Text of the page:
patronising


Also found in: Thesaurus, Legal, Encyclopedia.
ThesaurusAntonymsRelated WordsSynonymsLegend:
Adj.1.patronising - (used of behavior or attitude) characteristic of those who treat others with condescensionpatronising - (used of behavior or attitude) characteristic of those who treat others with condescension
superior - of or characteristic of high rank or importance; "a superior ruler"
Translations
مُسْتَعْلِياً
sá sem sÿnir yfirlætislega góîvild

patron

(ˈpeitrən) noun
1. a person who supports (often with money) an artist, musician, writer, form of art etc. He's a patron of the arts.
2. a (regular) customer of a shop etc. The manager said that he knew all his patrons.
patronage (ˈpӕtrənidʒ) , ((American) ˈpei-) noun
the support given by a patron.
ˈpatronize, ˈpatronise (ˈpӕ-) , ((American) ˈpei-) verb
1. to behave towards (someone) in a way which is kind and friendly but which nevertheless shows that one thinks oneself to be more important, clever etc than that person. He's a nice fellow but he does patronize his assistants.
2. to visit (a shop, theatre, society etc) regularly. That's not a shop I patronize nowadays.
ˈpatronizing, ˈpatronising adjective
ˈpatronizingly, ˈpatronisingly adverb
patron saint
a saint who protects a particular person, group of people, country etc. St Andrew is the patron saint of Scotland.
References in classic literature ?
He spoke with a patronising and at the same time a timid air, as though he sought to assume an importance which he did not feel.
When he discovered the details of Philip's education his manner became more patronising still.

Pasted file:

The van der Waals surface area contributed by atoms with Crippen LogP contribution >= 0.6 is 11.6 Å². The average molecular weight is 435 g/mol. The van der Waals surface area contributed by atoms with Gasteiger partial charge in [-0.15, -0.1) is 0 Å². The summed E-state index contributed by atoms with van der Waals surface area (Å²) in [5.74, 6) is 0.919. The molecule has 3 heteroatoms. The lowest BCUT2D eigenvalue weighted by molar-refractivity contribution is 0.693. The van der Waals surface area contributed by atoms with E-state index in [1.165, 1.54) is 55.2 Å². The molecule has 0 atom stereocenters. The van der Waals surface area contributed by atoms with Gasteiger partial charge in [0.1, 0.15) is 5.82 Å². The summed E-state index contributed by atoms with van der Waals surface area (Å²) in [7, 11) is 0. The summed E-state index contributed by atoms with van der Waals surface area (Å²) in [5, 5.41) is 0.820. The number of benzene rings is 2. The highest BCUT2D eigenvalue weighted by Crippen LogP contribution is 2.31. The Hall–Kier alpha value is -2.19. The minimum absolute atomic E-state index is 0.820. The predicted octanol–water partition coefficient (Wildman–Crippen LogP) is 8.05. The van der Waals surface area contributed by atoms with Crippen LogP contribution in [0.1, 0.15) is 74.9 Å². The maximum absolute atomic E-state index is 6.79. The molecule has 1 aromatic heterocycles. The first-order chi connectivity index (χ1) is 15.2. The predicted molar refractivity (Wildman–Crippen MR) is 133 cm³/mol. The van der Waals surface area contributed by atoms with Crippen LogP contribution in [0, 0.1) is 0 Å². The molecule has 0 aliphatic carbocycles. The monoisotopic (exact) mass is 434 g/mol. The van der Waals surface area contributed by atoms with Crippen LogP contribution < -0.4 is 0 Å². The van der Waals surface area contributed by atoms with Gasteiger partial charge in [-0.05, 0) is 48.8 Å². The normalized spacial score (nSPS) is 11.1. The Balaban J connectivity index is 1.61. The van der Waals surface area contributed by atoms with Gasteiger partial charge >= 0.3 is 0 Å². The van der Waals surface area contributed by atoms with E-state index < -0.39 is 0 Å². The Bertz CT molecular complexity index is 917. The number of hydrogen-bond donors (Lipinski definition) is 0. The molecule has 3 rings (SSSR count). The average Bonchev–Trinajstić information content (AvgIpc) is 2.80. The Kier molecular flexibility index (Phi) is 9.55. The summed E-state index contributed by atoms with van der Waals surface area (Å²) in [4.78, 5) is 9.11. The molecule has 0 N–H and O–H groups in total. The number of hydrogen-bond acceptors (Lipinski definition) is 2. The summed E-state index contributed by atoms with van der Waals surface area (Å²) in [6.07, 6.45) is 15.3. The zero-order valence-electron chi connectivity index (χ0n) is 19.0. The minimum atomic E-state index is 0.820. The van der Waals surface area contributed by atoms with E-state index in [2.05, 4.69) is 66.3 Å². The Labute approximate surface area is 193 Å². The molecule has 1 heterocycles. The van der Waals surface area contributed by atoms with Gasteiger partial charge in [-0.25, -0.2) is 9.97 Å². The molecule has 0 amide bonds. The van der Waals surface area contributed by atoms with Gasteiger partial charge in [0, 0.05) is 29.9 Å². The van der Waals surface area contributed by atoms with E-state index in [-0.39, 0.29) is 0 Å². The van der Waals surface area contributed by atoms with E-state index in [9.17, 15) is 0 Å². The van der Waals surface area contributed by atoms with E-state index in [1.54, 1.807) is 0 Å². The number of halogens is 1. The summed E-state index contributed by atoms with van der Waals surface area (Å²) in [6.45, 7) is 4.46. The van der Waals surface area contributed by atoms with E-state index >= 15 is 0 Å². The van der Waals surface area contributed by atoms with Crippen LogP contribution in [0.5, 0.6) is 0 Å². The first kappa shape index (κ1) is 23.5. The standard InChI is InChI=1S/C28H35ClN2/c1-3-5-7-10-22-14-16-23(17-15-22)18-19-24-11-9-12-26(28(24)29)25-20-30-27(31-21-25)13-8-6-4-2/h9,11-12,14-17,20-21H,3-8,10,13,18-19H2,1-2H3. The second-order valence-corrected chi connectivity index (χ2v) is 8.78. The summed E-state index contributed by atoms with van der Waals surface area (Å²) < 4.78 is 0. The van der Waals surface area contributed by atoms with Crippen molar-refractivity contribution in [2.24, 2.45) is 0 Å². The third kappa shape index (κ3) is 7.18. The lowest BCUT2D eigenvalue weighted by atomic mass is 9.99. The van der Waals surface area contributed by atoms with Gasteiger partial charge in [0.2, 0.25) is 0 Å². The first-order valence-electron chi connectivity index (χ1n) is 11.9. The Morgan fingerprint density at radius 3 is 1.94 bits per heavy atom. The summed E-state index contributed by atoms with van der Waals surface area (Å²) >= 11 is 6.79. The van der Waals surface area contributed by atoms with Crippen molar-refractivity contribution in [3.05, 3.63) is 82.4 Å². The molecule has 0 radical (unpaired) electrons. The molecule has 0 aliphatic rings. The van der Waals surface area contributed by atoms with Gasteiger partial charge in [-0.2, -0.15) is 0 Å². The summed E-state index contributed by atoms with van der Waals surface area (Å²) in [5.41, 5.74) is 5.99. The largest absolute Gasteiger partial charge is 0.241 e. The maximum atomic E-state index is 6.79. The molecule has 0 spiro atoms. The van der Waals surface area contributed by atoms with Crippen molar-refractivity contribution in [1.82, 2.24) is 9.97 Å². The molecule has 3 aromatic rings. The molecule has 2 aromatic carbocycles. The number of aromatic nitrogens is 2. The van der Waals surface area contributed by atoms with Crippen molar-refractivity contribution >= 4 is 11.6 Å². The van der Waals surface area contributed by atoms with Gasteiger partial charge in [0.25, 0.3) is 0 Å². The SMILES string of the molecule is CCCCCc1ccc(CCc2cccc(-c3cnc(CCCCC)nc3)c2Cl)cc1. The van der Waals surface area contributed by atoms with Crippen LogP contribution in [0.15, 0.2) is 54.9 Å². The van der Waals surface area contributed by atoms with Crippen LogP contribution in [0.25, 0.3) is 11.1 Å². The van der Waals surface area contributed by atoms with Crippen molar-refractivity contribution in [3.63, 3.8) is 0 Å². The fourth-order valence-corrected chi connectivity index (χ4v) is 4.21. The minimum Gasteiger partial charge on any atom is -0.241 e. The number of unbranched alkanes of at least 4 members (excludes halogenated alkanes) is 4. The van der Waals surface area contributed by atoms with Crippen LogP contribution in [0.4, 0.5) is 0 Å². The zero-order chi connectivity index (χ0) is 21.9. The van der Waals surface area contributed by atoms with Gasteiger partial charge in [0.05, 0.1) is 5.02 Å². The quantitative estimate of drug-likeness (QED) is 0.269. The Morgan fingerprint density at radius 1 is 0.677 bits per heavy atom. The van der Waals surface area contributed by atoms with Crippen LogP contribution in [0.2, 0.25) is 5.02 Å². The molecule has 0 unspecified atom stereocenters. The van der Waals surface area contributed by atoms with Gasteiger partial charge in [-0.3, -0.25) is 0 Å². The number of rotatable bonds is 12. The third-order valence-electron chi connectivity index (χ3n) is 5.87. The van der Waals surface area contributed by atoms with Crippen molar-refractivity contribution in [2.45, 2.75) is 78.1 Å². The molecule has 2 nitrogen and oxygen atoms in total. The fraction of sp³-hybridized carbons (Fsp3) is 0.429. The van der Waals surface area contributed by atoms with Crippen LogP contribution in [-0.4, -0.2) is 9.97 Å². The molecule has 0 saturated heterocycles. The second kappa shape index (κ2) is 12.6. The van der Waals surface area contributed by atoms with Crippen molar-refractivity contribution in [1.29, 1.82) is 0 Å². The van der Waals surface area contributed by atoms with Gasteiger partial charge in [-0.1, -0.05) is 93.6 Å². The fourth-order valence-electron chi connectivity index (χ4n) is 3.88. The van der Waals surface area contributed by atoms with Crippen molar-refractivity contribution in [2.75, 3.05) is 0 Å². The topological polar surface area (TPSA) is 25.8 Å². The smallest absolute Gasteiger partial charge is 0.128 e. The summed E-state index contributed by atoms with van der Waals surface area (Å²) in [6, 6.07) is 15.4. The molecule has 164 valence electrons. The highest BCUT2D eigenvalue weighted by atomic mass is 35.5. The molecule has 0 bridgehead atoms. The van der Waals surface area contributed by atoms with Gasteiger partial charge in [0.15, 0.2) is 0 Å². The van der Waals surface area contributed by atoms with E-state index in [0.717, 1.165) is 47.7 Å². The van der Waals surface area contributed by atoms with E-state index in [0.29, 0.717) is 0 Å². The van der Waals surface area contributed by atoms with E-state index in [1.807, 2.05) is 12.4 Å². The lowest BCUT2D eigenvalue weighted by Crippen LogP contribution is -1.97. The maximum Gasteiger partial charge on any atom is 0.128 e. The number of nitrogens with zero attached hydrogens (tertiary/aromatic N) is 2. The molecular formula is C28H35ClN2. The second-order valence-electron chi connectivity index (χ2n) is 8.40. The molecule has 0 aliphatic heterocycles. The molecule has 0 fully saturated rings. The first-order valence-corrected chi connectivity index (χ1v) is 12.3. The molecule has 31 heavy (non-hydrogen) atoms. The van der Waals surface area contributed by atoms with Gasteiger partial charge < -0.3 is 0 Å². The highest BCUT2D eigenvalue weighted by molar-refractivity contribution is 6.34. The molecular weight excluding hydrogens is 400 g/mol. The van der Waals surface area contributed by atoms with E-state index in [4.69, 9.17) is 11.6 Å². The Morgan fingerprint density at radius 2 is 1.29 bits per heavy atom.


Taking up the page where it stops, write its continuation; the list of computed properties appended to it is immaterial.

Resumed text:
As for patronising, you may walk on me if you want to, and I won't mind," said Phebe, in a burst of gratitude, for the words, "we are sisters" went straight to her lonely heart and nestled there.
Then the Barnacles felt that they for their parts would have done with the Meagleses when the present patronising occasion was over; and the Meagleses felt the same for their parts.
He is remarkably handsome, but excessively affected and patronising, especially to us Americans; and I hope to have a chance of biting his head off before long.
She lauded the Federal Government for patronising local content in handling some of the ongoing projects of rehabilitation of roads in the state.
How patronising, even though he probably did not intend to be.
After a recitation of some verses from the Holy Quran, the Royal Defence Force Training Centre Commander gave a speech in which he welcomed the BDF Commander-in-Chief, thanking him for patronising the graduation ceremony and constant support to the centre.
Speaking during Communities and Local Government questions in the House of Commons, the MP said: "Will this Government stop patronising the North?
Quigley said: "It's a bit patronising because if I can recall one of the last All-Ireland quarter-finals that Jim McGuinness was in (against Mayo in 2013) they got beaten by 16 or 17 points.
Nicola Dinnage from Stevenage, said: "I think it's silly and I think it's patronising.
THE "Heroine of Hackney" yesterday pulled out of the race to be Liberal Democrat president, claiming members are racist and patronising.